While this question may be more pressing for neurodivergent individuals and people of color, it may also be relevant to men or elder folks. Some therapists are not accustomed to working with young men, or people over 60, and this may impact the relationship in a negative way. Definitely, for people of color, or autistic people, or ADHD folks, it may be of higher importance to find a therapist with experience with these populations and with a multicultural framework or with shared identities, as safety can be at stake. Queer and trans folks often feel more comfortable working with queer or trans therapists, too, and find relief in not having to "educate" their therapist. However, it is also possible to find a cis white male therapist who is multiculturally conscious and educated on how to process identity differences. Asking them how they feel about working with your identities can give you a lot of information about whether they feel comfortable or not with you, and whether they are someone safe to work with.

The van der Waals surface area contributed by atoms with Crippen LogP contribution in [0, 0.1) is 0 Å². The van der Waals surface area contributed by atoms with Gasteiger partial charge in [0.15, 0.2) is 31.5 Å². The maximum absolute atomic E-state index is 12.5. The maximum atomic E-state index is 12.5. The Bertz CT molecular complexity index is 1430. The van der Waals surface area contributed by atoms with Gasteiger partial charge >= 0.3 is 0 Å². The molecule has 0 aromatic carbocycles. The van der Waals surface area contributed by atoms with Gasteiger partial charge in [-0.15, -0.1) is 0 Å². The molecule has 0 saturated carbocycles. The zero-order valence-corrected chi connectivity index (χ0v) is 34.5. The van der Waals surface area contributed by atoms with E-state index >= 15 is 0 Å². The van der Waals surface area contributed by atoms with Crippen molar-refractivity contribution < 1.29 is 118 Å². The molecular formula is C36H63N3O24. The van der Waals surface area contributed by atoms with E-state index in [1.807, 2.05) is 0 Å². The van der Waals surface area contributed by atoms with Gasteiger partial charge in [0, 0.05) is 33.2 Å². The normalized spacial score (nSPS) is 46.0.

4. How do you feel about working with someone who has ____, or who is ____? Do you think that might get in the way of our work together? How or how not?


You may want to move beyond identities and ask about specific experiences. A counselor with a lot of personal addiction experience may not feel ready to work with someone who is a heroin addict, even if the client is in recovery. A counselor grieving their own recent miscarriage may struggle to work with a client who has seven children and feels resentful of motherhood. While it is the therapist's responsibility to work through their own "countertransference" (feelings toward the client), it is also their responsibility to refer out if they think countertransference will get in the way of the therapy.